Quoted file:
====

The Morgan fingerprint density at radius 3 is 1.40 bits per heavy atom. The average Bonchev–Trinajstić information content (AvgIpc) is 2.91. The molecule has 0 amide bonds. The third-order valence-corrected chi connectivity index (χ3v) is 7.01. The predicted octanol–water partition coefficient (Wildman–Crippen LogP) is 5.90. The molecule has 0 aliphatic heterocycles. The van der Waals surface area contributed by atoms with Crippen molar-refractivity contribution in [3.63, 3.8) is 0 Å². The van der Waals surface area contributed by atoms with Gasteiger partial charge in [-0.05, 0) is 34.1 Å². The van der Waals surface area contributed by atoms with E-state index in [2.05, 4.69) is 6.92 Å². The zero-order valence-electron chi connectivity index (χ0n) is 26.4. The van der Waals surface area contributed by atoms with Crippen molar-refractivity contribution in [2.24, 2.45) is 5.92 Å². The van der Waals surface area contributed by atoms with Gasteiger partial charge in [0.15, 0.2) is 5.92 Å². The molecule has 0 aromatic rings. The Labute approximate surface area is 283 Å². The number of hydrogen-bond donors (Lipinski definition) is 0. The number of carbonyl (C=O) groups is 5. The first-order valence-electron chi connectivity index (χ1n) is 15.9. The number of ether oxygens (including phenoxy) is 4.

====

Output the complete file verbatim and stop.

The Morgan fingerprint density at radius 3 is 1.40 bits per heavy atom. The average Bonchev–Trinajstić information content (AvgIpc) is 2.91. The molecule has 0 amide bonds. The third-order valence-corrected chi connectivity index (χ3v) is 7.01. The predicted octanol–water partition coefficient (Wildman–Crippen LogP) is 5.90. The molecule has 0 aliphatic heterocycles. The van der Waals surface area contributed by atoms with Crippen molar-refractivity contribution in [3.63, 3.8) is 0 Å². The van der Waals surface area contributed by atoms with Gasteiger partial charge in [-0.05, 0) is 34.1 Å². The van der Waals surface area contributed by atoms with E-state index in [2.05, 4.69) is 6.92 Å². The zero-order valence-electron chi connectivity index (χ0n) is 26.4. The van der Waals surface area contributed by atoms with Crippen molar-refractivity contribution in [2.24, 2.45) is 5.92 Å². The van der Waals surface area contributed by atoms with Gasteiger partial charge in [0.15, 0.2) is 5.92 Å². The molecule has 0 aromatic rings. The Labute approximate surface area is 283 Å². The number of hydrogen-bond donors (Lipinski definition) is 0. The number of carbonyl (C=O) groups is 5. The first-order valence-electron chi connectivity index (χ1n) is 15.9. The number of ether oxygens (including phenoxy) is 4.